Ancient leper remains found in valley named Hell

An Israeli archaeologist has found what he says are the oldest remains of a leprosy victim to be uncovered in the Middle East, buried in a biblical valley of child sacrifice whose name later became a synonym for Hell.

An Israeli archaeologist has found what he says are the oldest remains of a leprosy victim to be uncovered in the Middle East, buried in a biblical valley of child sacrifice whose name later became a synonym for Hell.

Shimon Gibson of Jerusalem’s Albright Institute of Archaeological Research discovered the 2,000 year old remains of a man in a niche in a family burial cave in the city’s Hinnom Valley, or Gehenna, where ancient peoples burned children alive as offerings to the pagan god Molech.

Gibson said that until now the oldest archaeological findings of leprosy, known in medical terms as Hansen’s Disease, were from the Byzantine period, around the fifth century A.D

“As this is from the first century A.D, it makes it the first known example of Hansen’s Disease in the entire Middle East,” he said. “It’s very exciting.”

Gibson said that the Hebrew word ‘Shara’ mentioned in the Bible could be translated to mean not only leprosy but also other forms of skin ailments, but the Jerusalem discovery confirms beyond doubt that people in the time of Jesus did suffer from Hansen’s Disease.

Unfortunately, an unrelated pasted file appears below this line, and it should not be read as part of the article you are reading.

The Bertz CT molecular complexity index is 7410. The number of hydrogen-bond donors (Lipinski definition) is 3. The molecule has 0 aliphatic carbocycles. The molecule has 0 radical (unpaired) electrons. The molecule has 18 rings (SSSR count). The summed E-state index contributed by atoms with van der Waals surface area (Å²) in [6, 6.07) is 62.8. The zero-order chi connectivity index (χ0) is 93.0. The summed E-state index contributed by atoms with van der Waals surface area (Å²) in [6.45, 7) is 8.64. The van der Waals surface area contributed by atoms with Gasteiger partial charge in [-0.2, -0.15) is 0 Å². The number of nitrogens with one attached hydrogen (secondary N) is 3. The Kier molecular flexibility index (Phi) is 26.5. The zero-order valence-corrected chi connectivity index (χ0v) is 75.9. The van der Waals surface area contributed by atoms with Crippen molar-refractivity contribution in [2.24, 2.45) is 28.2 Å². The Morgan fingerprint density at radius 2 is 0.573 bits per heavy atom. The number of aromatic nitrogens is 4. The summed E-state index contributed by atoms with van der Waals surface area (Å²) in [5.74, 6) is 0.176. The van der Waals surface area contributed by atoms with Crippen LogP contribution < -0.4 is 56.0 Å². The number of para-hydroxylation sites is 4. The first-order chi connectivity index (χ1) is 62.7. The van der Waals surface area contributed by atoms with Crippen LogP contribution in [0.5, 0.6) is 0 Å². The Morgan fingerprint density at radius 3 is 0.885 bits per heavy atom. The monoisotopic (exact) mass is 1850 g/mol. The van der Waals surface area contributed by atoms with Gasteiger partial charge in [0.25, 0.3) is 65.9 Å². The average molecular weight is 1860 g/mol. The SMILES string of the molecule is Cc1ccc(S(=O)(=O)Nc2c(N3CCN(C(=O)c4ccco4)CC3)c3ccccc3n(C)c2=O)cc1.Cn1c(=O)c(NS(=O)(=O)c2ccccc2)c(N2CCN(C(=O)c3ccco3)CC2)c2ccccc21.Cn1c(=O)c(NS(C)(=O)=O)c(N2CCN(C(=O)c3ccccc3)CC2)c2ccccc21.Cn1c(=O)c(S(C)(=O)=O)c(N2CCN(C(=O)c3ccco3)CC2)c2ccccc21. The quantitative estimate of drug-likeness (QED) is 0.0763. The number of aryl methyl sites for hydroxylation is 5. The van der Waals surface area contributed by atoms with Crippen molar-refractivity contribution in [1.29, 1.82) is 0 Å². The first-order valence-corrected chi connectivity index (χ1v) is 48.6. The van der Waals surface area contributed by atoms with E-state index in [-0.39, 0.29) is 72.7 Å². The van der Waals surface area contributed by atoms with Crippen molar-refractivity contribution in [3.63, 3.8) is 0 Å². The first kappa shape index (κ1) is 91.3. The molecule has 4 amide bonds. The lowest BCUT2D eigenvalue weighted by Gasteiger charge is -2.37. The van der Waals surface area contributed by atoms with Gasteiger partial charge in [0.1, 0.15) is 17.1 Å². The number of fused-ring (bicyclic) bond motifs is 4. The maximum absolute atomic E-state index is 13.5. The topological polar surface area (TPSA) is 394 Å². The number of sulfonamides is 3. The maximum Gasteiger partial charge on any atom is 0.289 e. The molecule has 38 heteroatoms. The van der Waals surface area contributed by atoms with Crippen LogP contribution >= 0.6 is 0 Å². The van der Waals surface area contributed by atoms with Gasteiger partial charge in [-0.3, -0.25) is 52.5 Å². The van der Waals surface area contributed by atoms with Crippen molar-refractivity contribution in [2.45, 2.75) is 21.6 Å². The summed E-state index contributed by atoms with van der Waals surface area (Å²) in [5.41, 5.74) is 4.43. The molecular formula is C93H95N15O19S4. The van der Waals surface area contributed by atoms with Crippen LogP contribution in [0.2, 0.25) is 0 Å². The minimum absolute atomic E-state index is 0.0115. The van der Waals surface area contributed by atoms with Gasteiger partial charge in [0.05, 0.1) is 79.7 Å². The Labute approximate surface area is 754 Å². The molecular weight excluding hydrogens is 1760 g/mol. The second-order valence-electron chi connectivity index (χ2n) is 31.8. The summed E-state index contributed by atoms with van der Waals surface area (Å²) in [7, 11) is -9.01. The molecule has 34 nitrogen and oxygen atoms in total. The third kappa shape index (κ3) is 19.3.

Although he made the discovery three years ago, he said he held off from publicising the find until exhaustive examination of the bones, DNA and fibres in the skeleton’s shroud were complete.

“We didn’t want to make a spectacular announcement and then find we hadn’t done our homework,” he told The Associated Press.

Orit Shamir, a textiles expert at the Israel Antiquities Authority, said the leper’s linen shroud was also unique.

“This is the first time we have found a shroud of that age in the Jerusalem area,” she said, adding that the man’s clothing indicated his social status.

“He was from the upper level of society,” she said.

Gibson said that although leprosy weakened the man’s immune system, it was tuberculosis that actually killed him.

He said that contrary to the local custom at the time of burying a corpse and then later re-interring the bones, the leper was left untouched in his niche, away from the bones of his relatives.

“People were very frightened of leprosy,” he said. “They were afraid of being contaminated.”

That fear may have led to the preservation of the shroud, Gibson said, keeping the cloth in its niche above the cave floor away from the rotting effects of rainwater.

“Such things have previously only been found in arid or semi-arid areas such as the Jordan Valley or Egypt.”

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